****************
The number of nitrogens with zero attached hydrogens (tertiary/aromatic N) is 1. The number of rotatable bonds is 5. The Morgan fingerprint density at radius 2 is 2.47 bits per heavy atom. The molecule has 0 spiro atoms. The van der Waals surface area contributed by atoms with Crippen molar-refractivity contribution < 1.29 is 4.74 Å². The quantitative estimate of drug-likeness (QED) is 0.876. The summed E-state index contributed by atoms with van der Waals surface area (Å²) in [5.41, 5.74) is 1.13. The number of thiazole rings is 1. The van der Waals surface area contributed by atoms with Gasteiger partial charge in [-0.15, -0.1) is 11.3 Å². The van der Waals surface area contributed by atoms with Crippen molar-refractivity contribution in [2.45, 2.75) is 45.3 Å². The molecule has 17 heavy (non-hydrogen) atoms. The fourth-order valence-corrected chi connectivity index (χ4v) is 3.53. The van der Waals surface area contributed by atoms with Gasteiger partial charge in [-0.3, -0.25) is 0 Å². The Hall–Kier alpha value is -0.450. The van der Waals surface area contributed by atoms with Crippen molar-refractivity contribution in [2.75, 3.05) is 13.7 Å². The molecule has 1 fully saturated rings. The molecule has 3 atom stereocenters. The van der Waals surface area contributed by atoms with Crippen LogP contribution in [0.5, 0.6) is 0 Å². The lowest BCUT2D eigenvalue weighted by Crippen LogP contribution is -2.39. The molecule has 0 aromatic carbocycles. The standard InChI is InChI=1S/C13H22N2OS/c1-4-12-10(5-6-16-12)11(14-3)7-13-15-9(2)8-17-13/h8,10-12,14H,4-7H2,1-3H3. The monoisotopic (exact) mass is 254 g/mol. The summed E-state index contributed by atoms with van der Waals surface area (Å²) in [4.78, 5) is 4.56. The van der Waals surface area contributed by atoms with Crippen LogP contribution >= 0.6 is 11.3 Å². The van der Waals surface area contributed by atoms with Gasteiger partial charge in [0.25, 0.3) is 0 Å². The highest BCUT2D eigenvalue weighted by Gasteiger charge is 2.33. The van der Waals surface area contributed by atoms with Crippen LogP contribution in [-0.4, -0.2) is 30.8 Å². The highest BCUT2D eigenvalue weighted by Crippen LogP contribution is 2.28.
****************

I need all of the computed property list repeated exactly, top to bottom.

The number of nitrogens with zero attached hydrogens (tertiary/aromatic N) is 1. The number of rotatable bonds is 5. The Morgan fingerprint density at radius 2 is 2.47 bits per heavy atom. The molecule has 0 spiro atoms. The van der Waals surface area contributed by atoms with Crippen molar-refractivity contribution < 1.29 is 4.74 Å². The quantitative estimate of drug-likeness (QED) is 0.876. The summed E-state index contributed by atoms with van der Waals surface area (Å²) in [5.41, 5.74) is 1.13. The number of thiazole rings is 1. The van der Waals surface area contributed by atoms with Gasteiger partial charge in [-0.15, -0.1) is 11.3 Å². The van der Waals surface area contributed by atoms with Crippen molar-refractivity contribution in [2.45, 2.75) is 45.3 Å². The molecule has 17 heavy (non-hydrogen) atoms. The fourth-order valence-corrected chi connectivity index (χ4v) is 3.53. The van der Waals surface area contributed by atoms with Gasteiger partial charge in [-0.3, -0.25) is 0 Å². The Hall–Kier alpha value is -0.450. The van der Waals surface area contributed by atoms with Crippen molar-refractivity contribution in [2.75, 3.05) is 13.7 Å². The molecule has 1 fully saturated rings. The molecule has 3 atom stereocenters. The van der Waals surface area contributed by atoms with Crippen LogP contribution in [0.5, 0.6) is 0 Å². The lowest BCUT2D eigenvalue weighted by Crippen LogP contribution is -2.39. The molecule has 0 aromatic carbocycles. The standard InChI is InChI=1S/C13H22N2OS/c1-4-12-10(5-6-16-12)11(14-3)7-13-15-9(2)8-17-13/h8,10-12,14H,4-7H2,1-3H3. The monoisotopic (exact) mass is 254 g/mol. The summed E-state index contributed by atoms with van der Waals surface area (Å²) in [4.78, 5) is 4.56. The van der Waals surface area contributed by atoms with Crippen LogP contribution >= 0.6 is 11.3 Å². The van der Waals surface area contributed by atoms with Gasteiger partial charge in [0.25, 0.3) is 0 Å². The highest BCUT2D eigenvalue weighted by Gasteiger charge is 2.33. The van der Waals surface area contributed by atoms with Crippen LogP contribution in [-0.4, -0.2) is 30.8 Å². The highest BCUT2D eigenvalue weighted by Crippen LogP contribution is 2.28.